Our university friend Andy and his family are on sabbatical in Helsinki for the 2013/14 school year. Since meeting up in Finland is a tad more realistic than Texas, it was really important to us to meet up with them while they’re around. But, the prospect of a city break with two kids in tow was my idea of a nightmare—wasn’t quite sure how it would go. BUT, all things considered it was a fun time. We just had to break from our usual cafe/bar rotation scheme and work in a few playgrounds, picnics and lots of running.
Helsinki seemed to be a very lovely and liveable European city. It’s incredibly kid friendly and the locals are very kind. And we would definitely recommend St Petersburg for a holidayâ€¦it’s GORGEOUS–every corner is stunning. And there are loads of restaurants with cool kiddie play areas incorporated inside and out. And both cities do alfresco well. I’d go back with gustoâ€¦LOVED IT.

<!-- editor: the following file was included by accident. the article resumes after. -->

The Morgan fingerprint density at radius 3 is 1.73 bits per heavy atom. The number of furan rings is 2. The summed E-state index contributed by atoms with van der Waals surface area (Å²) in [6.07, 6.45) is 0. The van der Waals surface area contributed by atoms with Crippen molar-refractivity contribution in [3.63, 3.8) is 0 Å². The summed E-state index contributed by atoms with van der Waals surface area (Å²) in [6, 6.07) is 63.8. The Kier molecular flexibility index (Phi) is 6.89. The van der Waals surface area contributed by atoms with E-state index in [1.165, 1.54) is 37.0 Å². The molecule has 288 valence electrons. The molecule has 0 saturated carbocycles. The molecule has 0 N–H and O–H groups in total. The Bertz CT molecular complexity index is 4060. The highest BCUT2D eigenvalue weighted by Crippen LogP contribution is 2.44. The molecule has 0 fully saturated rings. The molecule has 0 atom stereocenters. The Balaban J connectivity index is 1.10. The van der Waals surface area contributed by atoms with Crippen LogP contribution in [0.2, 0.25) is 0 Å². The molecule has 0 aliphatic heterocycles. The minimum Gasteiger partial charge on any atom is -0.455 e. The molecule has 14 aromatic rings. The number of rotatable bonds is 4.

So, I’ve been proven wrong. It’s possible to do a city break with kids. Yet again, G was right
So, what did we get up to?
-Lovely cafe day spent along the bay watching the boats come and go while W played in the sandpit.
-Walking about market square–W spied some lovelies in a toy shop window along the way. Got to love Scandi design?!
-Running along the paths and playing in the sandbox alongside the Church of our Saviour on Spilled Blood (ie the famous onion dome church in St. Petersburg.
-Lattes and croissants in a posh French cafe. [Overheard a tourist asking for a Russian treat--to which the server replied 'everything here is French?' ]
-A canal boat tour which W LOVED thanks to kiddie Dramamine [adding Dramamine to the must-have kiddie travel list ]
-A picnic, lattes and a run about in the summer gardens
-Running out the kids energy before entering the Hermitage to see a few (thousand?!) paintings by the masters
-Lots of dining in kid-friend restaurants complete with indoor and outdoor playspaces. We in the UK could learn much from the Russians and Scandinavians on being family-friendly. And YAY for traveling with friends. Old friends are the best friends, as the cliche goes